This Week on NeuroScientistNews: 23-27 November
News Nov 28, 2015
Prenatal exposure to recreational drugs; real-time view of neural impulses; epilepsy diet mechanism uncovered, and more.
Carnegie Mellon University scientists have discovered a crucial difference in the way learning occurs in the brains of adults with autism spectrum disorder (ASD). Published in NeuroImage, Sarah Schipul and Marcel Just examined how the brains of typical and ASD individuals gradually became adapted to visual patterns they were learning, without awareness of the pattern, or implicit learning.
Children exposed to marijuana in the womb show a significant improvement in their ability to track moving objects at age four, according to new vision research. But researchers are warning that the results do not mean marijuana has a beneficial effect on fetal development. The study from the University of Waterloo, University of Aukland and Brown University appears in the journal Scientific Reports.
Every second of every day, the 100 billion neurons in your brain are capable of firing off a burst of electricity, an action potential, up to 100 times per second. For neurologists trying to study how this overwhelming amount of activity across an entire brain translates into specific thoughts and behaviors, the task can be…well…overwhelming. That’s because existing techniques for monitoring neurons are too slow or have too narrow a scope to generate a holistic view. But in a new study, researchers reveal a technique for watching the brain’s neurons in action with a temporal resolution of about 0.2 milliseconds—a speed that is just fast enough to capture the action potentials in mammalian brains.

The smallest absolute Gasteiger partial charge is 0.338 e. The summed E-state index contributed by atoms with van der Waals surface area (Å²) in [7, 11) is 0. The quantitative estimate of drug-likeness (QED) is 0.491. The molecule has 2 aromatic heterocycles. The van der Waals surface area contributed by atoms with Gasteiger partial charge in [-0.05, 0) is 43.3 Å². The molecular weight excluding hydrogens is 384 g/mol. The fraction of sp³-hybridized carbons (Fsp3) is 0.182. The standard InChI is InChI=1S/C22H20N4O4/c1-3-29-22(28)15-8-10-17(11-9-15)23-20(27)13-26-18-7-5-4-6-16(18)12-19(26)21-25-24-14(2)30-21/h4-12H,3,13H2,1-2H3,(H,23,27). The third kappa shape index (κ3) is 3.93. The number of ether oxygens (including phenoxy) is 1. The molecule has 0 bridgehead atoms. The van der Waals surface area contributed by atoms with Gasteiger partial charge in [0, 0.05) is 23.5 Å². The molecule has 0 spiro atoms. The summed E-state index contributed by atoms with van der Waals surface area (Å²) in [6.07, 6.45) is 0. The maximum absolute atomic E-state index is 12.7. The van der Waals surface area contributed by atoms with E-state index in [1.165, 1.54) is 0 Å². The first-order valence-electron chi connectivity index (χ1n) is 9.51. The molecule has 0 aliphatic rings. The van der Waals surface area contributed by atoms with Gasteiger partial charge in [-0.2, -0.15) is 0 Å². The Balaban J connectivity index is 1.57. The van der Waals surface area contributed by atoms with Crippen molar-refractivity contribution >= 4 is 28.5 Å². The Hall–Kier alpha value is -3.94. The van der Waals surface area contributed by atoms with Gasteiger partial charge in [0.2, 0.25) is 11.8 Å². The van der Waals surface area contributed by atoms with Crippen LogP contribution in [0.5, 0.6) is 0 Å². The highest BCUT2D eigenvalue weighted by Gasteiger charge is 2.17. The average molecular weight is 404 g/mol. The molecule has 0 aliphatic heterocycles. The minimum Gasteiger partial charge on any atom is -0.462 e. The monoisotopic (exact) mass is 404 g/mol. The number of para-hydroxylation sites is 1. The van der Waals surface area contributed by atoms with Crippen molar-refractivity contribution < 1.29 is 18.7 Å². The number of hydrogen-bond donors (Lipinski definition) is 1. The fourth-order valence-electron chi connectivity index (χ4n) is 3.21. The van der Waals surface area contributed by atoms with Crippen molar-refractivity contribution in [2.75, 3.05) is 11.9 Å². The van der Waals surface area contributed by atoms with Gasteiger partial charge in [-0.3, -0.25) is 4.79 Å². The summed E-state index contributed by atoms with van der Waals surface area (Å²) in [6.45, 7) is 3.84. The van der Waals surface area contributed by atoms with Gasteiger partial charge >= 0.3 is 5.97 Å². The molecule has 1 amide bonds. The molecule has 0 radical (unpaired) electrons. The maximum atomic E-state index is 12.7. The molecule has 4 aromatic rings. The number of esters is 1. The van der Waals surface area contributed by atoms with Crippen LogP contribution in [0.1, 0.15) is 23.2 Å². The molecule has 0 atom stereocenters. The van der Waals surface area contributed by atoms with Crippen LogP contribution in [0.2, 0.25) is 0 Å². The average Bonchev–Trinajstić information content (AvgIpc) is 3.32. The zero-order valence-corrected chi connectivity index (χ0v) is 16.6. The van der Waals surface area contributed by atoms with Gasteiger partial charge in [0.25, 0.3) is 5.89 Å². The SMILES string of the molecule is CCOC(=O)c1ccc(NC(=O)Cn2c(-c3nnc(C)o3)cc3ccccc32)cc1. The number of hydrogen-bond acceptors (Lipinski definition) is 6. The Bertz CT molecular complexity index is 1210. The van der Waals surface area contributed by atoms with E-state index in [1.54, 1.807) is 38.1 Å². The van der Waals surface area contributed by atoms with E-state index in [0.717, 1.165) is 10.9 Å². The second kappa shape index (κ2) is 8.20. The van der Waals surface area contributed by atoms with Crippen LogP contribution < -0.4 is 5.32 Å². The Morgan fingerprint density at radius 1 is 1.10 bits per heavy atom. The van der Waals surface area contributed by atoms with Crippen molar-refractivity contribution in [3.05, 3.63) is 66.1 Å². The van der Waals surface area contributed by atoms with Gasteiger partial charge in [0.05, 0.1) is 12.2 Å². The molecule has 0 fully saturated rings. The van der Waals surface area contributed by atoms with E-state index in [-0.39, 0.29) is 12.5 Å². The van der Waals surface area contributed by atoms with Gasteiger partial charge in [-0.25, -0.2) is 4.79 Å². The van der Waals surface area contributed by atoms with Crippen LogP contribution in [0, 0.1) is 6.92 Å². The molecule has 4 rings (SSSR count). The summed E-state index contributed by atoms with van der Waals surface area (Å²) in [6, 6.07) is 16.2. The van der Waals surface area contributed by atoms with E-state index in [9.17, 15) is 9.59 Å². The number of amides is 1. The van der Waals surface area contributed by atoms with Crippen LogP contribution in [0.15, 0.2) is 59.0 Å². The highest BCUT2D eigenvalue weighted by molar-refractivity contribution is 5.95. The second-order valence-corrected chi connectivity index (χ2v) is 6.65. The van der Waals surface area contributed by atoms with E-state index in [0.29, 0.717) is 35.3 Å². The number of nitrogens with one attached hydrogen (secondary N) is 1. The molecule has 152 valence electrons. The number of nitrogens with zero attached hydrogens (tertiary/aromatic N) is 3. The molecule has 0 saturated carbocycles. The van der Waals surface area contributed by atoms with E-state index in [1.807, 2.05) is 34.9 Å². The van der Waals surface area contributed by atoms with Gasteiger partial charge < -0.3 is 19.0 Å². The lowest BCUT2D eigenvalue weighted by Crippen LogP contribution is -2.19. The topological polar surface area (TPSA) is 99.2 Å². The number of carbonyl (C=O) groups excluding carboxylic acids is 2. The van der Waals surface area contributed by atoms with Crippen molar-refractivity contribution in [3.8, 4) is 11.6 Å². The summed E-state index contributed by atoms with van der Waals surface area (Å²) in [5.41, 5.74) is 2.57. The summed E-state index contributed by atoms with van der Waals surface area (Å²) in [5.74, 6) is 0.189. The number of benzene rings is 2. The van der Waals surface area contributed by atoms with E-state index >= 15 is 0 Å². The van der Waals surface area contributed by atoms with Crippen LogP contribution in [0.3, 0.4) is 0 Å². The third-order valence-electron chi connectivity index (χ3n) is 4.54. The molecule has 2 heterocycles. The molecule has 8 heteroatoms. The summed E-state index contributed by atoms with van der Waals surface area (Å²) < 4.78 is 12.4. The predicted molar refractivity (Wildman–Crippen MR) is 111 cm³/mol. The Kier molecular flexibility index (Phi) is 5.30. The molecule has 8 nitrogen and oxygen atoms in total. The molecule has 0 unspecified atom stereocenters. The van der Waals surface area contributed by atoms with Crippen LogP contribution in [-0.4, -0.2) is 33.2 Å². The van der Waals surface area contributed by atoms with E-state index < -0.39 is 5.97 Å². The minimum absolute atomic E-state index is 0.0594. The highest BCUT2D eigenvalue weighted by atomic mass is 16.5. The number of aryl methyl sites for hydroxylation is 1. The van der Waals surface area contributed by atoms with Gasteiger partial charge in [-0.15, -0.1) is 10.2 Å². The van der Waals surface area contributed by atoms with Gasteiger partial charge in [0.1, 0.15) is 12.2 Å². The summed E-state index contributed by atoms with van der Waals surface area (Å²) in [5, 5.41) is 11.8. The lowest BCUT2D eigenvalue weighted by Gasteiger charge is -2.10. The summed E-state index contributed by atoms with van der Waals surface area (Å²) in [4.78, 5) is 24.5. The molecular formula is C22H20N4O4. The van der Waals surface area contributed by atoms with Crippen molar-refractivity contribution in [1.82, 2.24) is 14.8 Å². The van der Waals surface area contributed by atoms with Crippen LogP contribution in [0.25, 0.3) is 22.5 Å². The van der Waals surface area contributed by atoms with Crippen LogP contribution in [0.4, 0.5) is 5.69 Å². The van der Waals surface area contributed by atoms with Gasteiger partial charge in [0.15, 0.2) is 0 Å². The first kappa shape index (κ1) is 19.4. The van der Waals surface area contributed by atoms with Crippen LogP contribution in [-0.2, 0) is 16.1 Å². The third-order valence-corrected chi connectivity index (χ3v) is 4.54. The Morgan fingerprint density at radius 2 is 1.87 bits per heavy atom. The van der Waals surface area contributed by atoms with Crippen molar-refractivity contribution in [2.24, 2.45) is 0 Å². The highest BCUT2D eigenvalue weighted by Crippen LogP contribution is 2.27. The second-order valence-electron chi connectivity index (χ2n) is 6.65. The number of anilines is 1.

A new University of California, Berkeley, study suggests the human brain's aptitude and versatility can be credited in large part to "connector hubs," which filter and route information. They coordinate and integrate the flow of data so that brain networks dedicated to specific roles, such as vision and movement, can focus on their jobs. "Our findings show that connector hubs allow for distinct networks to each do their own thing, yet still interact with each other effectively," said study lead author Maxwell Bertolero.
Scientists from Royal Holloway, University of London and University College London have identified how a specific diet can be used to help treat patients with uncontrolled epilepsy. The findings, which reveal how the ketogenic diet acts to block seizures in patients with drug-resistant epilepsy, are published in the journal Brain.
Neurons in the human brain receive electrical signals from thousands of other cells, and long neural extensions called dendrites play a critical role in incorporating all of that information. Using hard-to-obtain samples of human brain tissue, MIT neuroscientists have now discovered that human dendrites have different electrical properties from those of other species.